Archives for Yoga
Connecting to our feelings is vital. Recently, I came across this quote from the new book The Danish Way of Parenting, which is simply spot on: “How can we know what we want when we don’t know what we feel?”
Does this sound like your morning: You wake up to your alarm, grab your phone and start scrolling social media, news headlines and your inbox. You learn about something terrible or tragic, something you can't shake. Your mind focuses on the 100 tasks you need to do before 10 a.m. Or it turns to a few or a slew of negative, worrisome thoughts. Or you jump out of bed, already fearful that you forgot something. Or you sleep walk from your bed to the bathroom (and likely trip on something on your way). Or you beg the kids to start brushing their teeth, and sprint into the kitchen to start breakfast. And you already feel behind.
Working out has become synonymous with weight loss or maintenance. That is, we assume that people only work out --- that we should work out --- to lose weight or to maintain our weight. This is often why exercise is thought of as a chore. As a necessary evil. As a punishment for eating dessert or consuming too many carbs or fat grams. As a way to burn calories. And nothing else.
Here's what is so awesome about appreciating our bodies: We don't need to wait until we lose weight or change anything else about our appearance to do so. You can begin embracing your body right now. I hope these suggestions provide a helpful start:
In the beautiful book Yoga and Body Image, 25 contributors share personal stories about how yoga has helped them to accept their bodies and feel more comfortable in their own skin. They talk about how yoga has helped them to find their voice and express it. This is so important, because we often forget what movement really is (and isn't). Moving our bodies isn't about punishing ourselves for eating something "naughty" or "sinful." It isn't about checking off a chore on our to-do list. It isn't about "no pain, no gain." It has nothing to do with being miserable or being bored.
This week on "Make a Mess," my creativity blog, I wrote about looking outside myself for answers. I assumed that other people knew better what I needed and wanted. And I assumed that those people also deserved to have a say. (Many of them did not.) Unwittingly, I placed the power that belonged to me in their hands. Not only did I often remove myself from the discussion, I removed myself from the entire room. But here's a vital realization: We have the answers inside us. They are within. We just need to listen.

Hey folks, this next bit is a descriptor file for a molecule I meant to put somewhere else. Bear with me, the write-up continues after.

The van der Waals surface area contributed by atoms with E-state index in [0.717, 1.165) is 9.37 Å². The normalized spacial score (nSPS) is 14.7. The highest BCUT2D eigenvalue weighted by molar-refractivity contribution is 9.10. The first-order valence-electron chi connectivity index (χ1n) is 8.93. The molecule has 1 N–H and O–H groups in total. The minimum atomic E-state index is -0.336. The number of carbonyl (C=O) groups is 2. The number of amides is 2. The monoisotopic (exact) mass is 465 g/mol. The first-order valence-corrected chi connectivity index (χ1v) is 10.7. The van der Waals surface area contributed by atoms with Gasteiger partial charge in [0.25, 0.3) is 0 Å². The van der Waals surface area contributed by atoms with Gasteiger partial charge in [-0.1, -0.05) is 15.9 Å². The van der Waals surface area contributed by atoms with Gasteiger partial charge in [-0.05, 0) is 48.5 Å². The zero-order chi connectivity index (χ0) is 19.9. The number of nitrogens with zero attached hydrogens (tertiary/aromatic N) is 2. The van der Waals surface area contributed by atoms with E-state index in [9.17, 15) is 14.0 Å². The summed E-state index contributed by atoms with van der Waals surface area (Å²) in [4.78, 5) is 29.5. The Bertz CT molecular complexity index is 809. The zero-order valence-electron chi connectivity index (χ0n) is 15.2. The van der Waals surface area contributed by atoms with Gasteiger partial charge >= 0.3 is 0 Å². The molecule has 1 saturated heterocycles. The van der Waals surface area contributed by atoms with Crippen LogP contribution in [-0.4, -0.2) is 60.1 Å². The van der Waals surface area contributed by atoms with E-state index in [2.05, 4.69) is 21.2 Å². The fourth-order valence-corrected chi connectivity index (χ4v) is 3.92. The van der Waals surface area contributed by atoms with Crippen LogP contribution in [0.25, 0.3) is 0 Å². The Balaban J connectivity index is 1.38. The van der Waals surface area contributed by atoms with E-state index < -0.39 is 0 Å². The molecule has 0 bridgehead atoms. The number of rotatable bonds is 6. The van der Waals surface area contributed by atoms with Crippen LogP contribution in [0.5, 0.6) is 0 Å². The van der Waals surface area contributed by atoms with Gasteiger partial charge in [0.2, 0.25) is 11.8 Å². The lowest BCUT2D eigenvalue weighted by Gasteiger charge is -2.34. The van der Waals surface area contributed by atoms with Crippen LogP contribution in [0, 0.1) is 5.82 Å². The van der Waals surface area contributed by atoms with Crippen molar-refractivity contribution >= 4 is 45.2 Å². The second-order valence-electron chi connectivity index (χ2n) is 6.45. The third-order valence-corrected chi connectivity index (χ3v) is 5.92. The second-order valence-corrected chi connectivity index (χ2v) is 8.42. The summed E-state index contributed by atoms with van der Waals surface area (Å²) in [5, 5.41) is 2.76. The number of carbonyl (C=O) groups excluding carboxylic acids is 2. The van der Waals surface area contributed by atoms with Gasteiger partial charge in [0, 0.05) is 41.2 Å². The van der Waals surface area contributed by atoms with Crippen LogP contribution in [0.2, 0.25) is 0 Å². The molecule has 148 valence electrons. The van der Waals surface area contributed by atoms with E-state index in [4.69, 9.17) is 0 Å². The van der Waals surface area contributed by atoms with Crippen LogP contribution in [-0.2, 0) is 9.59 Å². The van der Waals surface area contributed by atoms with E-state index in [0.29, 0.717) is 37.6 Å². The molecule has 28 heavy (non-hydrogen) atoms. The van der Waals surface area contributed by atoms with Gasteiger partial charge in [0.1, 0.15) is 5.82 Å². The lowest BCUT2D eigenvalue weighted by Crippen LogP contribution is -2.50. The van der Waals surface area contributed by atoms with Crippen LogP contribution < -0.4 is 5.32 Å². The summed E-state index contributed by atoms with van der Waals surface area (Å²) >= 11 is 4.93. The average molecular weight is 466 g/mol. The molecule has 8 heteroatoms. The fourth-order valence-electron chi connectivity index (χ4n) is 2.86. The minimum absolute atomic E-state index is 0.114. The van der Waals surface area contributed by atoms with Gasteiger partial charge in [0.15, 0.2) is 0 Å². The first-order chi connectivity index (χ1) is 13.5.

The beautiful and intimidating thing about yoga is that it's a time to stop and be still. It's a time to be quiet with ourselves. Which many of us don't do very often. The other types of exercises I do are mostly high intensity (which I also love). Go. Go. Go. We sprint from one exercise to another, from running the stairs to doing push-ups to doing burpees. And even though I work from home, my thoughts are usually focused on articles and ideas and errands and to-dos. Even when I'm relaxing, it's not the same as whatever happens when I'm practicing yoga.
Many of us leap to conclusions when it comes to our bodies. For instance, we assume that if a piece of clothing doesn't fit us, it's clearly our fault. It must be because we're too curvy, our shoulders are too broad, our thighs are too big, our waist is too wide. We do this with other things, activities and even people. Some of us play this blame game regularly. In the excellent book Yoga and Body Image, co-editor Anna Guest-Jelley shares the different ways she blamed her body.
I've had an on again, off again relationship with yoga. Years ago I'd attend yoga classes at my gym several times a week. Today, I attend one class, and that's after stopping for several months. Still I find yoga to be beautiful and very challenging. A big challenge for me is Savasana, the final pose in a yoga class. As Cheryl Strayed writes in the book Going Om: Real-Life Stories On and Off the Yoga Mat, edited by Melissa Carroll, Savasana is known as "corpse" pose. Years ago, Strayed's yoga instructor acknowledged that this is the most difficult pose -- even though all you're doing is lying down, on your mat, on your back.
A positive body image goes beyond liking your looks. It encompasses taking good care of yourself and leading a fulfilling life. In this weekly series, I share some of my favorite posts from some of my favorite bloggers on this topic. Sometimes I also share relevant pieces that I’ve written elsewhere. Hope you find these links inspiring! Our rallying cry. 8 questions to consider before committing to a goal.